A beautiful and finely carved pair of Chinese Qing dynasty ivory figurines, each showing two young Chinese maidens, most probably the Jade Maidens who attended at the banquet of Xi Wangmu, each dressed in long sleeved robes with her hair worn up, within a flower-filled rocaille, featuring a pyramidal-shaped cascade of flowers, fruit and associated foliage to include peonies and pomegranates, one showing the two standing maidens each holding peonies and standing either side of a flower-filled basket on a wavy oval-shaped base, the other showing one maiden standing holding a peony while her companion crouches below and plays a musical instrument, with a peony set between them upon a rocaille oval-shaped base
Chinese, nineteenth century, Qing Dynasty
Height of one 46 cm. Height of the other 39 cm.
The subject of these exquisitely carved ivory figurines is assumed to depict the Jade Maidens who attended at the banquet held by Xi Wangmu. One of the oldest Chinese deities, Xi Wangmu, also known as Hsi Wang Mu, was worshipped as Queen Mother of the West and was considered to control the cosmic forces - time and space and the pivotal Great Dipper constellation. It was said that she lived in the Kunlun Mountains in the far West, at the margin of heaven and earth, where in a garden hidden by high clouds, her peaches of immortality grow on a massive tree. This tree was said to have only ripened every three thousand years, at which time she held a special banquet held at her beautiful palace made of precious stone.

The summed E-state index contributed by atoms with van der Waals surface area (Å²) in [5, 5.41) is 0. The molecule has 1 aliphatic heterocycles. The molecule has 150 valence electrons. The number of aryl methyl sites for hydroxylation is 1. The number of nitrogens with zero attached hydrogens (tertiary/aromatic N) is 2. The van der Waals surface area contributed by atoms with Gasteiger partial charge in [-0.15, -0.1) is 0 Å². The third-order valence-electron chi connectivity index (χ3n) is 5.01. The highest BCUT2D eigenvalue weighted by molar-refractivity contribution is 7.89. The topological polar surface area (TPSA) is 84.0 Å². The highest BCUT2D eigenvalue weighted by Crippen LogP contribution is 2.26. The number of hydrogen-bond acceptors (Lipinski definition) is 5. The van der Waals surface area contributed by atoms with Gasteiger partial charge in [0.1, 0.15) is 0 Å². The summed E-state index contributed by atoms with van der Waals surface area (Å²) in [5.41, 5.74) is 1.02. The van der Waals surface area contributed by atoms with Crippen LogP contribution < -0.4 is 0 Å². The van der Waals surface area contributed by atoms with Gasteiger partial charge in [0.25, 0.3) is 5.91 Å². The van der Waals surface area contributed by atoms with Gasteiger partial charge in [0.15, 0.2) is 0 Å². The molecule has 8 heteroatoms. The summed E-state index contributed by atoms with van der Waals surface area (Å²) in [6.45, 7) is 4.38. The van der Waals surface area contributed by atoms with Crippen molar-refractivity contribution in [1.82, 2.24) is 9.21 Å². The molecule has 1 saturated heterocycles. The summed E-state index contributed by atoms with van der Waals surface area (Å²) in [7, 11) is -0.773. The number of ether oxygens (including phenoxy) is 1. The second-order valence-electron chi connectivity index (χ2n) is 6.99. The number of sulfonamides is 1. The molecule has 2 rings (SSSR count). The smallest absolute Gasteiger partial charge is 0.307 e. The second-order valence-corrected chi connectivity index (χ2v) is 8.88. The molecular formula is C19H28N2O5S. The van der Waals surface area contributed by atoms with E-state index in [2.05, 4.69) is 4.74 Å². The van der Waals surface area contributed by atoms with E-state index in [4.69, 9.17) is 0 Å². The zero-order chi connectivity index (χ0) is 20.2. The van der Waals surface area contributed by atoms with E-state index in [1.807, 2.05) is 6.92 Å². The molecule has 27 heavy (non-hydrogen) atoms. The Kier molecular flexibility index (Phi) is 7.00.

The Jade Maidens, also referred to as Yü Nü are the goddess Xi Wangmu’s companions on Kunlun, where they dance and make music, playing chimes, flutes, mouth organs and jade sounding stones. In the ‘Jade Girls’ Song’ the poet Wei Ying-wu referred to them as ‘Flocks of transcendents [who] wing up to the divine Mother’ while in the shamanic Songs of Chu and some Han poems they are described as long-sleeved dancers. Elsewhere they are referred to as ‘women who can perform services to the shapeless and make the spirits come down by dancing’ while a Qing dynasty painting shows a woman dancing before Xi Wang Mu and her court, moving vigorously and whirling her long sleeves.
Not only dancers, the Jade Maidens act as messengers of the goddess and teachers of Taoist mystics. They impart mystic revelations and present divine foods to those blessed to attend the banquet of the goddess. Here they are surrounded by peonies and pomegranates. The peony is called the king of flowers or flower of riches and honours. It is regarded as an omen of good fortune if it flourishes however, it also foretells ill fortune should it fade suddenly. Likewise, the pomegranate appears in many Chinese works of art as a representation of fertility as it has many seeds and like the lotus or gourd as an expression of desire for many sons who will achieve high office.